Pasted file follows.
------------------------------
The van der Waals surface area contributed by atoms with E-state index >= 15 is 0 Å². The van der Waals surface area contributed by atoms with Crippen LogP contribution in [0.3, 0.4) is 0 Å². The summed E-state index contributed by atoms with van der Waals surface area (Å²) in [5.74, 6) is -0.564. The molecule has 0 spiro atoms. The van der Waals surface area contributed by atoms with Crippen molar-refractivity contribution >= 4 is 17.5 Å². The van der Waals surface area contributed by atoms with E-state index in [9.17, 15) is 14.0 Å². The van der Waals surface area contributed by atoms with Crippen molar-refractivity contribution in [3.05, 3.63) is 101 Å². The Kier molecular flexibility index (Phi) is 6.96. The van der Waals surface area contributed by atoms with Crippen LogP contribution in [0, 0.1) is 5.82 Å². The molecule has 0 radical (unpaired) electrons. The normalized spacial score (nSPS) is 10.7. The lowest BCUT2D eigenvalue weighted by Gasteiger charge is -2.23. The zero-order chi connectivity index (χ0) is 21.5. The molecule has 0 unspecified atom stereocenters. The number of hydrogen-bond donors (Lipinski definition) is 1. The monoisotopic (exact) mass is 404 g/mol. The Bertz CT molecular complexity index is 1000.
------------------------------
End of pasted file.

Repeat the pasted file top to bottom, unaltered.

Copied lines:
The van der Waals surface area contributed by atoms with E-state index >= 15 is 0 Å². The van der Waals surface area contributed by atoms with Crippen LogP contribution in [0.3, 0.4) is 0 Å². The summed E-state index contributed by atoms with van der Waals surface area (Å²) in [5.74, 6) is -0.564. The molecule has 0 spiro atoms. The van der Waals surface area contributed by atoms with Crippen molar-refractivity contribution >= 4 is 17.5 Å². The van der Waals surface area contributed by atoms with E-state index in [9.17, 15) is 14.0 Å². The van der Waals surface area contributed by atoms with Crippen molar-refractivity contribution in [3.05, 3.63) is 101 Å². The Kier molecular flexibility index (Phi) is 6.96. The van der Waals surface area contributed by atoms with Crippen LogP contribution in [0, 0.1) is 5.82 Å². The molecule has 0 radical (unpaired) electrons. The normalized spacial score (nSPS) is 10.7. The lowest BCUT2D eigenvalue weighted by Gasteiger charge is -2.23. The zero-order chi connectivity index (χ0) is 21.5. The molecule has 0 unspecified atom stereocenters. The number of hydrogen-bond donors (Lipinski definition) is 1. The monoisotopic (exact) mass is 404 g/mol. The Bertz CT molecular complexity index is 1000.